Toxoplasma gondii, Brazil

Toxoplasma gondii, Brazil

Jorge Gomez-Marin

To the Editor: Recently, Jones et al. reported that past pregnancies increased risk for recent Toxoplasma gondii infection in Brazil (1). They did not, however, control for age. Previous seroepidemiologic studies have shown that age is a main confounding variable in analysis of risk factors for toxoplasmosis (2). Age can explain why mothers with more children are at higher risk for toxoplasmosis; the longer persons live in areas with high toxoplasmosis prevalence, the higher their risk for infection.

Also not explored were drinking water-related factors. Our recent study of pregnant women in Quindio, Colombia, found factors that explained attributable risk percent for infection to be eating rare meat (0.26%) and having contact with a cat <6 months of age (0.19%) (3). Drinking bottled water was more significantly protective for the group that did not consume undercooked or raw meat (odds ratio 0.06, 95% confidence interval 0.006-0.560, p = 0.008). We think that drinking water-related factors could explain up to 50% of toxoplasmosis infections in our region.


(1.) Jones JL, Muccioli C, Belfort R Jr, Holland GN, Roberts JM, Silveira C. Recently acquired Toxoplasma gondii infection, Brazil. Emerg Infect Dis. 2006;12:582-6.

(2.) Juliao O, Corredor A, Moreno GS. National study of health: toxoplasmosis in Colombia, Ministry of Health [in Spanish]. Bogota: National Institute of Health Press; 1988.

(3.) Lopez-Castillo CA, Diaz-Ramirez J, Gomez-Marin JE. Risk factors for Toxoplasma gondii infection in pregnant women in Armenia, Colombia [in Spanish]. Rev Salud Publiea (Bogota). 2005;7:180-90.

Jorge Gomez-Marin *

* Universidad del Quindio, Armenia, Quindio, Colombia

Address for correspondence: Jorge Gomez-Marin, Universidad del Quindio, Centro de Investigaciones Biomedicas, Av Bolivar 12N Armenia 00, Quindio, Colombia; email:

In response: We thank Dr Gomez-Marin for his letter regarding our article on recently acquired Toxoplasma gondii infection in Brazil (1). Dr Gomez-Marin states that perhaps age could account for our finding that having had children was a risk factor for recent T. gondii infection among women. Studies have shown that age is a risk factor for prevalent T. gondii infection; i.e., infection prevalence increases with age (2). However, age is not necessarily a risk factor for recent (incident) infection.

Our study of risk factors for T. gondii infection was a case-control design to evaluate recent infection, not a cross-sectional study of T. gondii infection prevalence in a population. In our study, case-patients with recent infection were similar in age to T. gondii-negative control-patients, although among women the mean age of case-patients (33 years) differed slightly from that of control-patients (29 years) (p = 0.03, t-test). In addition, multivariate analysis comparing the case-patients with control-patients showed that age was not a significant factor. However, when we kept age in the multivariate model for women (p = 0.87 for age in the model), the odds ratio for having had children changed little, from 14.94 (95% confidence interval [CI] 3.68-60.73) to 14.01 (95% CI 2.88-68.08). Therefore, we do think that, in this study population, having had children is a risk factor for T. gondii infection among women.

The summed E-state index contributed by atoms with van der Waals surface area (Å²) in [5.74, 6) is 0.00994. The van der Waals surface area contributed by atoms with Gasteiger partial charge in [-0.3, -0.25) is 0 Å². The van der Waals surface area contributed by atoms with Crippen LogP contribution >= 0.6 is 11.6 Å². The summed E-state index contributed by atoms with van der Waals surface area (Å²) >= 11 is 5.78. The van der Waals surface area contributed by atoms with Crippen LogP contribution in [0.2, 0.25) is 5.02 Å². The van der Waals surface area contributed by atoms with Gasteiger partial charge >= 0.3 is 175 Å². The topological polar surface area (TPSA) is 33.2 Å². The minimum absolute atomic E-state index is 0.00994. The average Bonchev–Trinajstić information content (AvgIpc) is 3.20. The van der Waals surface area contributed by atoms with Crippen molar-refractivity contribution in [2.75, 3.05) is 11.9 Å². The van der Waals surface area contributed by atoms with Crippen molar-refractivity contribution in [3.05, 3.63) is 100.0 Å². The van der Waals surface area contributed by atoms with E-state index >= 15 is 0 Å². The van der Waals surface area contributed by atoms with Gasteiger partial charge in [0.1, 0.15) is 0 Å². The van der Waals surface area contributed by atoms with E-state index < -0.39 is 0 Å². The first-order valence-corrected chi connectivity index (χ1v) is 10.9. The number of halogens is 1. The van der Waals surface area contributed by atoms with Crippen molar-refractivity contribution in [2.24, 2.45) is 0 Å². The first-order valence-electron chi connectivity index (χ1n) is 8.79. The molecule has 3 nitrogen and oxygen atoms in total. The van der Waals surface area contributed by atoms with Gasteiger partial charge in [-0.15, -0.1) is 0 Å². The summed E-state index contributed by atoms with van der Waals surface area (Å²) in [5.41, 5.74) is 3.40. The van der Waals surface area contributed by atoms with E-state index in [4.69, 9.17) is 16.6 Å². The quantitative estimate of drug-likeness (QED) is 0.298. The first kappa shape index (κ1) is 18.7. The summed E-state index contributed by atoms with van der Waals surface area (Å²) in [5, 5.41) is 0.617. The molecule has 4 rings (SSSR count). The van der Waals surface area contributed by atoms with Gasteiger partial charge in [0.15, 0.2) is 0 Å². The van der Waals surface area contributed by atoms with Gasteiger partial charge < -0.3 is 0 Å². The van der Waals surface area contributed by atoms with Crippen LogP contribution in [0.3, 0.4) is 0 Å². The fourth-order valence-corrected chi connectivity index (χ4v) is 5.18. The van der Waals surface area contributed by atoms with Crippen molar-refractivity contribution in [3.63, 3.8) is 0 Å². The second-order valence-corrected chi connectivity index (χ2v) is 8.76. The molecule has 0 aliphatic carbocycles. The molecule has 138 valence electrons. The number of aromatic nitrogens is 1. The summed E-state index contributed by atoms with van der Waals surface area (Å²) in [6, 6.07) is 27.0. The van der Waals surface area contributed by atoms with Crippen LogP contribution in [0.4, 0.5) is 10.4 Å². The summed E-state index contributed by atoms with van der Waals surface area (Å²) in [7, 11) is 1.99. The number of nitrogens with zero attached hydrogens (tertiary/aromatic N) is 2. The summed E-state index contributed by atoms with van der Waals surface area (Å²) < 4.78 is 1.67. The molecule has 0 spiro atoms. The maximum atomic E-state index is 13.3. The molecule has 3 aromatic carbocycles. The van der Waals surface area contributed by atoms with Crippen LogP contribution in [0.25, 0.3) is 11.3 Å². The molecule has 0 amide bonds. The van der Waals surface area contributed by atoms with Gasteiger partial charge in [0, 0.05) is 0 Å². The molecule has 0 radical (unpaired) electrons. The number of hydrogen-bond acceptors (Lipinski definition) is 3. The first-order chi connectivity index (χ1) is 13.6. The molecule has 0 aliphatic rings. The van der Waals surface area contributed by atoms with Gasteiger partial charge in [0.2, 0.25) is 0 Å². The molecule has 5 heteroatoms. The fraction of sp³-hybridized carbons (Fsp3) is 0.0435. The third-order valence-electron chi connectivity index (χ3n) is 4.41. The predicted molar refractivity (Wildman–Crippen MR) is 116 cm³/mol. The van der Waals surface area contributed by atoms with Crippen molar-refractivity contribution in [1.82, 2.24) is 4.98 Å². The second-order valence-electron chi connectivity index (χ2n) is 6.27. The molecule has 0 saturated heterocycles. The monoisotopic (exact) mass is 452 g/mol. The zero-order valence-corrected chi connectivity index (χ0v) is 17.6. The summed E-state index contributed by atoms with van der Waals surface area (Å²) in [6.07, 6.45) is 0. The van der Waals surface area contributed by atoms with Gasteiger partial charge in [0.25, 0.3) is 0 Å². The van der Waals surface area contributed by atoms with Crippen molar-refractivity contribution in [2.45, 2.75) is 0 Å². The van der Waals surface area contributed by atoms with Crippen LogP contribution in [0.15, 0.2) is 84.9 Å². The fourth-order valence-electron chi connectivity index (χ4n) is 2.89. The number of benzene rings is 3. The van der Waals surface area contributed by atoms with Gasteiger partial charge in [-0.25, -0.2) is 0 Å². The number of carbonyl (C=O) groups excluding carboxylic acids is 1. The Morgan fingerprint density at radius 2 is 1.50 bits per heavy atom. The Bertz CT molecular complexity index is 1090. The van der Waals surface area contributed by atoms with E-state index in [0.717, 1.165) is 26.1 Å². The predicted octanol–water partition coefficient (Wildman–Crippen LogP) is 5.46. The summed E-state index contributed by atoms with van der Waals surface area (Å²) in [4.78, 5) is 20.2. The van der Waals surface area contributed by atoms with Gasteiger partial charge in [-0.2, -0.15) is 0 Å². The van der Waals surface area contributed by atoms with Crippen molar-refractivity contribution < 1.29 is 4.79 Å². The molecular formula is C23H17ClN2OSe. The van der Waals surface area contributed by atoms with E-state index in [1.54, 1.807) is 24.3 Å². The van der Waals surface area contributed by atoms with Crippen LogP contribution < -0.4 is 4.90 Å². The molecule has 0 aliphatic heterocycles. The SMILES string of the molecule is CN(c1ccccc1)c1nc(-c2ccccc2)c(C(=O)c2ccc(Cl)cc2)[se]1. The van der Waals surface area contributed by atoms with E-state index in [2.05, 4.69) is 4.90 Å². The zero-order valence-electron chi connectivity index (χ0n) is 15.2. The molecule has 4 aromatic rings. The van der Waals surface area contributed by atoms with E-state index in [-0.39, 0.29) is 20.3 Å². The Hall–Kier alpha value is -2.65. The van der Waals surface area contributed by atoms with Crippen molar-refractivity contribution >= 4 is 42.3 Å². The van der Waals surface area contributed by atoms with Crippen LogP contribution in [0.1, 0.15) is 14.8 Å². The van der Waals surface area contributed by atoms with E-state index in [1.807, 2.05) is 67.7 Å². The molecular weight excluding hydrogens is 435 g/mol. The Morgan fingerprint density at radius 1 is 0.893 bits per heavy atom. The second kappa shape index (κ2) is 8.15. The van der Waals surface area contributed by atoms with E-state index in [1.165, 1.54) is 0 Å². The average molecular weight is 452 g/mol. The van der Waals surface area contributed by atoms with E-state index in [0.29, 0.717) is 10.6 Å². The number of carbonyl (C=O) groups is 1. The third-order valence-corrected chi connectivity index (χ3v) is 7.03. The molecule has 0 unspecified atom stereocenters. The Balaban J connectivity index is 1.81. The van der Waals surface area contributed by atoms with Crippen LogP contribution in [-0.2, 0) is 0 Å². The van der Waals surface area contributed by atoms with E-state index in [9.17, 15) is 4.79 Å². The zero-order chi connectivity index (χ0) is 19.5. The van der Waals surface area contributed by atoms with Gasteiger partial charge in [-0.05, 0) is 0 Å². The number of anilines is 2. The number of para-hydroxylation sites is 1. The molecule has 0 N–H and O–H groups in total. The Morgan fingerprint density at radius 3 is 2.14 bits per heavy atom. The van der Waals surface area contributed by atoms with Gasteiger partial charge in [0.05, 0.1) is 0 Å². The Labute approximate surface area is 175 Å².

Dr Gomez-Marin also states that we did not evaluate drinking water-related factors. However, in our methods section (1), we indicated that our questionnaire asked about a comprehensive set of risk factors related to drinking water. Specifically, the questionnaire asked about the types of water (city, private well, and others, including bottled water); chlorination; filtering of water; and ingestion of water from streams, lakes, rivers, ponds, or other sources. Although we evaluated numerous water-related factors, we did not find them to be significant in this study, which applies to 1 area of Brazil. In other areas of Brazil, however, studies in which 1 of our authors (J.L.J.) has been involved have found water to be a risk factor or a source of infection (2,3).

Again, we thank Dr Gomez-Marin for his letter. We sincerely appreciate his interest and work with toxoplasmosis.


(1.) Jones JL, Muccioli C, Belfort R, Holland GN, Roberts JM, Silveira C. Recently acquired Toxoplasma gondii infection, Brazil. Emerg Infect Dis. 2006; 12:582-7.

(2.) Bahia-Oliveira LM, Jones JL, Azevedo-Silva J, Alves CF, Orefice F, Addiss DG. Highly endemic, waterborne toxoplasmosis in north Rio de Janeiro state, Brazil. Emerg Infect Dis. 2003;9:5542.

(3.) de Moura L, Bahia Oliveira L, Wada MY, Jones JL, Tuboi SH, Carmo EH, et al. Waterborne toxoplasmosis, Brazil, from field to gene. Emerg Infect Dis. 2006;12:326-9.

Jeffrey L. Jones, * Cristina Muccioli, ([dagger]) Rubens Belfort Jr, ([dagger]) Gary N. Holland, ([double dagger]) Jacquelin M. Roberts, * and Claudio Silveira ([section])

* Centers for Disease Control and Prevention, Atlanta, Georgia, USA; ([dagger]) Federal University of Sao Paulo, Sao Paulo, Brazil; ([double dagger]) University of California, Los Angeles, California, USA; and ([section]) Clinica Silveira, Erechirn, Rio Grande do Sul, Brazil

Address for correspondence: Jeffrey L. Jones, Centers for Disease Control and Prevention, 4770 Buford Hwy NE, Mailstop F22, Atlanta, GA 30341-3724, USA; email: jlj

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